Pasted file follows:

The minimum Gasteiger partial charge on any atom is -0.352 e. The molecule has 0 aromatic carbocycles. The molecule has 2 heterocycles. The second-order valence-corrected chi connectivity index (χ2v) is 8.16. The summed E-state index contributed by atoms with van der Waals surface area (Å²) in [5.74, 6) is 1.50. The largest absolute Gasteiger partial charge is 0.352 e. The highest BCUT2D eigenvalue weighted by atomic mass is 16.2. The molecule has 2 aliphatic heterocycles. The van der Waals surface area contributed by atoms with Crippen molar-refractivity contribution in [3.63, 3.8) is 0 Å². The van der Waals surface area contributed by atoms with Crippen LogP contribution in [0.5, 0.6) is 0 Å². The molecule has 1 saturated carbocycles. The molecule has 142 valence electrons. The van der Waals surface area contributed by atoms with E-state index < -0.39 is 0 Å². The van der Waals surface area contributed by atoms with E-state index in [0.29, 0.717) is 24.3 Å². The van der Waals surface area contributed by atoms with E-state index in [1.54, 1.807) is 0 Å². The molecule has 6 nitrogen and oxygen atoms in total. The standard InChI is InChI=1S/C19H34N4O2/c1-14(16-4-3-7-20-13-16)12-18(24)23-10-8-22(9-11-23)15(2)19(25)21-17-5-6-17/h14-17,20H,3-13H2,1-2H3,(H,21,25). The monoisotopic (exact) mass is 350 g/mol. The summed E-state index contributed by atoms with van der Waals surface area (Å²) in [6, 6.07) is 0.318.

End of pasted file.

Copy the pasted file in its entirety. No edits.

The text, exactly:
The minimum Gasteiger partial charge on any atom is -0.352 e. The molecule has 0 aromatic carbocycles. The molecule has 2 heterocycles. The second-order valence-corrected chi connectivity index (χ2v) is 8.16. The summed E-state index contributed by atoms with van der Waals surface area (Å²) in [5.74, 6) is 1.50. The largest absolute Gasteiger partial charge is 0.352 e. The highest BCUT2D eigenvalue weighted by atomic mass is 16.2. The molecule has 2 aliphatic heterocycles. The van der Waals surface area contributed by atoms with Crippen molar-refractivity contribution in [3.63, 3.8) is 0 Å². The van der Waals surface area contributed by atoms with Crippen LogP contribution in [0.5, 0.6) is 0 Å². The molecule has 1 saturated carbocycles. The molecule has 142 valence electrons. The van der Waals surface area contributed by atoms with E-state index < -0.39 is 0 Å². The van der Waals surface area contributed by atoms with E-state index in [0.29, 0.717) is 24.3 Å². The van der Waals surface area contributed by atoms with E-state index in [1.54, 1.807) is 0 Å². The molecule has 6 nitrogen and oxygen atoms in total. The standard InChI is InChI=1S/C19H34N4O2/c1-14(16-4-3-7-20-13-16)12-18(24)23-10-8-22(9-11-23)15(2)19(25)21-17-5-6-17/h14-17,20H,3-13H2,1-2H3,(H,21,25). The monoisotopic (exact) mass is 350 g/mol. The summed E-state index contributed by atoms with van der Waals surface area (Å²) in [6, 6.07) is 0.318.